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RSAC 2024: Hot Takes

Tendances de l'industrie

The excitement at this year’s RSA Conference was palpable. Conversations were more intense, branding was bolder, and insights were smarter than ever. The week was filled with incredible keynotes, informative presentations, and great networking. 

Like many others, my time was spent with customers, partners, and prospects. I also got to share the stage with industry peers, covering what’s what in cyber. In both instances, I found that topics like AI and post-quantum were top of mind and widely discussed. 

I kicked off the week participating in a panel co-hosted by Keyfactor and Devo Security. Insight Partners managing director Steve Ward moderated a discussion about how CISOs can best navigate a turbulent enterprise landscape. Joined by CISOs from Devo Security, Avnet, and Semperis, our group explored the changing role of the Chief Information Security Officer and how emerging threats, new SEC regulations, and resource constraints are creating more hurdles for these security leaders. 

What I found most interesting from that discussion was the division between the CISO and the rest of the C-Suite. It’s evident that CISOs can’t be everything to everyone across the business. Instead, these leaders must operate in a cross-functional role that secures the business. Bringing a risk-based, business-first mentality is key, while also relying on the more technical individuals to make smart technology decisions. 

In anticipation of NIST’s post-quantum encryption standards, RSA was also a prime location for many cybersecurity professionals asking how to best prepare. As I told many of these individuals during 1:1 conversations, because quantum computing will significantly impact widely used security protocols and algorithms, preparing for “Q Day” needs to happen now. This is especially true since we’re seeing increased activity of “harvest now, decrypt later” instances where threat actors are harvesting and storing encrypted data with future plans to decrypt in a post-quantum reality.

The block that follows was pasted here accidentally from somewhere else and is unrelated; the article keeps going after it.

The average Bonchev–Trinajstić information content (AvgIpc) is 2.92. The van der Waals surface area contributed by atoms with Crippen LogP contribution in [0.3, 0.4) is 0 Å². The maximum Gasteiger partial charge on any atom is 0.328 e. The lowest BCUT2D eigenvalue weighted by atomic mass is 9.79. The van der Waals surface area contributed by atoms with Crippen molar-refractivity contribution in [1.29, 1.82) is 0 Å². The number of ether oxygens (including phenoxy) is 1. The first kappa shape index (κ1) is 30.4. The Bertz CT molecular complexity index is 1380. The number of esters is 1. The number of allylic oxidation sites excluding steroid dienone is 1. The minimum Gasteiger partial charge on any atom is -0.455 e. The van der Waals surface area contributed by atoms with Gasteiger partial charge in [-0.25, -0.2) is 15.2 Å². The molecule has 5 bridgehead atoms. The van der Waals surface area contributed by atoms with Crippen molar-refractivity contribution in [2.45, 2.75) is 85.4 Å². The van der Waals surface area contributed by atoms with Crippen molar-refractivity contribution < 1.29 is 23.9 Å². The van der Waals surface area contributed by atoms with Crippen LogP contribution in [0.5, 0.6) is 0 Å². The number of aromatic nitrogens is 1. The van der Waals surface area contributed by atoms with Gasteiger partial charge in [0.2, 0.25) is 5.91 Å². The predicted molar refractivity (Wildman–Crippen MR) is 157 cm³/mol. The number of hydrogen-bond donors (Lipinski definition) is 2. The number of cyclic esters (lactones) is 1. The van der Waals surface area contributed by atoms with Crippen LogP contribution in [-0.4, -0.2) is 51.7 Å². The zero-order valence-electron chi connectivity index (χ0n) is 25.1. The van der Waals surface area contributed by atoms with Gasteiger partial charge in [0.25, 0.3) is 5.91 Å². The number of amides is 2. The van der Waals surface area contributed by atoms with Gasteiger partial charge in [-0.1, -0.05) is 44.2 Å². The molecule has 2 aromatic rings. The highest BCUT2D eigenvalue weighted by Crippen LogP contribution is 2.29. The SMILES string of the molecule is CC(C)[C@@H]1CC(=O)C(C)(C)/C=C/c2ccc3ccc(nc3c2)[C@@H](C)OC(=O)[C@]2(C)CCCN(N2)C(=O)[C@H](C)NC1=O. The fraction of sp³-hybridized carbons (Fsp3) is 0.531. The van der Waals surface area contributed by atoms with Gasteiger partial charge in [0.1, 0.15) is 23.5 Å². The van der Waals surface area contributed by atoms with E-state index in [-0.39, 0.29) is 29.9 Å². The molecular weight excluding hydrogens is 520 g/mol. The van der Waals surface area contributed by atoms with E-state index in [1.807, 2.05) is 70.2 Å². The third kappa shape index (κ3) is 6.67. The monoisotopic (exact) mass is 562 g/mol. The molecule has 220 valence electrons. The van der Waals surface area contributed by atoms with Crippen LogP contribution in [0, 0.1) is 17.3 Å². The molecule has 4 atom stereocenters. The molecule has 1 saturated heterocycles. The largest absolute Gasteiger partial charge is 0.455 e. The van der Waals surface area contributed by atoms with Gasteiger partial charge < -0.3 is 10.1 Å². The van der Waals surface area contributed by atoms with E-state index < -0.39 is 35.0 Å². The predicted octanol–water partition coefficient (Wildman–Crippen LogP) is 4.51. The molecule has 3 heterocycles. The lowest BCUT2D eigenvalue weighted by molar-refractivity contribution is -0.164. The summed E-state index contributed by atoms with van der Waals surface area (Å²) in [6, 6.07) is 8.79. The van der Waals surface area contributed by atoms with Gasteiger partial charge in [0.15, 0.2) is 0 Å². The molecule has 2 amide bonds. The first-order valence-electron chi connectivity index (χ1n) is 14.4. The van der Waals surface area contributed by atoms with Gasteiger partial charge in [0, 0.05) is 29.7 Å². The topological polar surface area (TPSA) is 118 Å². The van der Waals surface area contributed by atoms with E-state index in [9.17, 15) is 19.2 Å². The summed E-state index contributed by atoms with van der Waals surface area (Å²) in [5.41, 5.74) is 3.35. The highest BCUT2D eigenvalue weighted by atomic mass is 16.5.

As expected, the subject of AI was front and center throughout the week, ranging from the security vectors of GenAI through the lens of the cybercriminal to the ways AI is enhancing innovation from a product perspective. Much of the AI in cybersecurity talk is still rudimentary. Still, the promise and potential of AI remain, as do the potential threats it could present, and there are still opportunities for real-world application and true deployment. 

RSAC 2024 was one for the books, and I am especially looking forward to next year. But for now, it’s on to preparing for Black Hat. I hope to see many of you in balmy Las Vegas this August.